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Devoted135

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Reply #21 on: August 24, 2013, 04:11:23 PM
(I'm also somewhat confused by several commentators who seem to associate poetry with lack of plot... Gilgamesh? Odyssey? Aeneid? etc. etc.)

I would argue that while poetry clearly can have plot, it doesn't have to feature a plot. However, I suppose I'm a bit of a traditionalist when I say that IMHO one requirement to be called a story is the work must contain a plot.



flintknapper

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Reply #22 on: August 24, 2013, 06:07:40 PM
As I said at the beginning of the thread, this story did not invoke any strong reaction from me, but I am digging all the comments.

Realistically, I do not think this story has a chance at wining against the other two nominated stories, but all the same, if it inspires a discussion about story telling and genre fiction it must be doing something right. It was also really well written, even if you didn't like it, you have to admit the author did a great job fleshing out the mantis relationship.

For my part, I think Liu should win, but that is probably my fanboy coming through because I have been gravitating towards his writing recently.



Max e^{i pi}

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Reply #23 on: August 25, 2013, 07:16:21 AM
(...) but all the same, if it inspires a discussion about story telling and genre fiction it must be doing something right.
Not necessarily.
If I were to come up to you and your friends at a con, punch you in the gut, slap your friends in the face and steal someone's purse while chanting "Your fandom sucks, my fandom is better" (not that any of the above is something I'd be likely to do) it would perhaps inspire a discussion about your fandom and mine, comparing and contrasting them, but I did nothing right.
Not that I feel punched in the gut or slapped in the face by this story. But having something as respectable as the Hugo Awards present me with this piece of fiction (I'm not sure what to call it, a story? a poem? concatenated blog posts?) saying that a significant percentage of the Hugo membership liked it enough to get it nominated for one of the most prestigious genre fiction awards in the world as a short story, that hurts.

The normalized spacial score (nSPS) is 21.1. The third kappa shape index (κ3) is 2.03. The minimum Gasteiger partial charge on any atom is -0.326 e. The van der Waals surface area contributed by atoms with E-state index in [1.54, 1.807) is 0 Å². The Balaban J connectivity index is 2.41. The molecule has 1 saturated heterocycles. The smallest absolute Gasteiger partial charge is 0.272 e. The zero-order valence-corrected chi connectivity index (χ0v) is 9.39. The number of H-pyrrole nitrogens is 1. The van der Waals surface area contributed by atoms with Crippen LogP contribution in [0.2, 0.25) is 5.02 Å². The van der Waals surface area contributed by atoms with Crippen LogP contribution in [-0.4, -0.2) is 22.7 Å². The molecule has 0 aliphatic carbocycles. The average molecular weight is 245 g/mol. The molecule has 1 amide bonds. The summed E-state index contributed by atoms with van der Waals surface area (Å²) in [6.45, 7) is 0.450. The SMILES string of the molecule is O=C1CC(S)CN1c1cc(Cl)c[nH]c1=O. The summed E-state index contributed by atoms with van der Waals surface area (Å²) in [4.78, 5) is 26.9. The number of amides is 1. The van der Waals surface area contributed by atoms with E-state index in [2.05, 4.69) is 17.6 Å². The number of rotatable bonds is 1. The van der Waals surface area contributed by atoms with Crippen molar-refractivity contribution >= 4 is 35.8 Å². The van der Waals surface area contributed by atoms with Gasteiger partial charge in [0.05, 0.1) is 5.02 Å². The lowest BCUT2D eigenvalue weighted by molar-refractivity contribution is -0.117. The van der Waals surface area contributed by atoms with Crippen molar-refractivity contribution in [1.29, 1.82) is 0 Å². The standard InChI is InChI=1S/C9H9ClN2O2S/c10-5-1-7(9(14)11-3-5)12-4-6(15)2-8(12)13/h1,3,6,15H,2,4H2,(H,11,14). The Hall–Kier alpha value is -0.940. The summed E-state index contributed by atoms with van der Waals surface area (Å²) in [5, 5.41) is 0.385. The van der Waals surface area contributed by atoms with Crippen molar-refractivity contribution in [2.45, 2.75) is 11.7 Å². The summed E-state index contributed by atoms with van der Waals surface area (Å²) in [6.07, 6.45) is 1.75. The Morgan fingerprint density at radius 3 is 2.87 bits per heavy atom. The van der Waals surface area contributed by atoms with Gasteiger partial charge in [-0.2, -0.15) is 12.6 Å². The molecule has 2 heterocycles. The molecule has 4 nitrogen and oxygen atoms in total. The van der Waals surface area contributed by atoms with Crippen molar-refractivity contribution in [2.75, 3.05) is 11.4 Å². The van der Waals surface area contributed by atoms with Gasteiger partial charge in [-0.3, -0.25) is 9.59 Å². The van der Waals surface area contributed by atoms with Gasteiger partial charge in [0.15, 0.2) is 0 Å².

Everybody is entitled to their own opinion, and nobody should have to have anybody else's opinion forced upon them, but this is really borderline here. This, in your opinion, is the best short story written this year?! Really?! I really am tempted to think that people voted for this to try and impress other people. "What, you don't understand it? How non-open-minded of you. The imagery wasn't powerful for you? It didn't move you to tears or other emotional outbursts? You must be a robot." Sort of like the posers you find in art galleries (not all people in all art galleries are posers. Some people in some art galleries are). Pretending to like things they don't understand so that other people will like them.
Now, I know that that was harsh and probably offensive to several people, but there is a trend here in Hugo nominations, and it doesn't look like the Hugo Awards of ten or twenty years ago.
* Max e^{i pi} shrugs
Maybe that makes me old. Maybe that makes me set in my ways.
I'll tell you what it does make me: someone who knows what he likes in genre fiction, and apparently it is not what the Hugo Awards like.

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eytanz

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Reply #24 on: August 25, 2013, 09:58:34 AM
Now, I know that that was harsh and probably offensive to several people, but there is a trend here in Hugo nominations, and it doesn't look like the Hugo Awards of ten or twenty years ago.

Did the Hugo awards ten or twenty years ago look like the Hugo awards ten or twenty years prior?

Tastes evolve, fashions in literature, whether it is genre literature or not, come and go. That's the way of the world, and it always has been. It may mean that you no longer have the Hugos to look forward to as a guide for what to read, but it's far better for the field as a whole to keep changing than for it to stagnate and nominate the same type of stories for twenty years.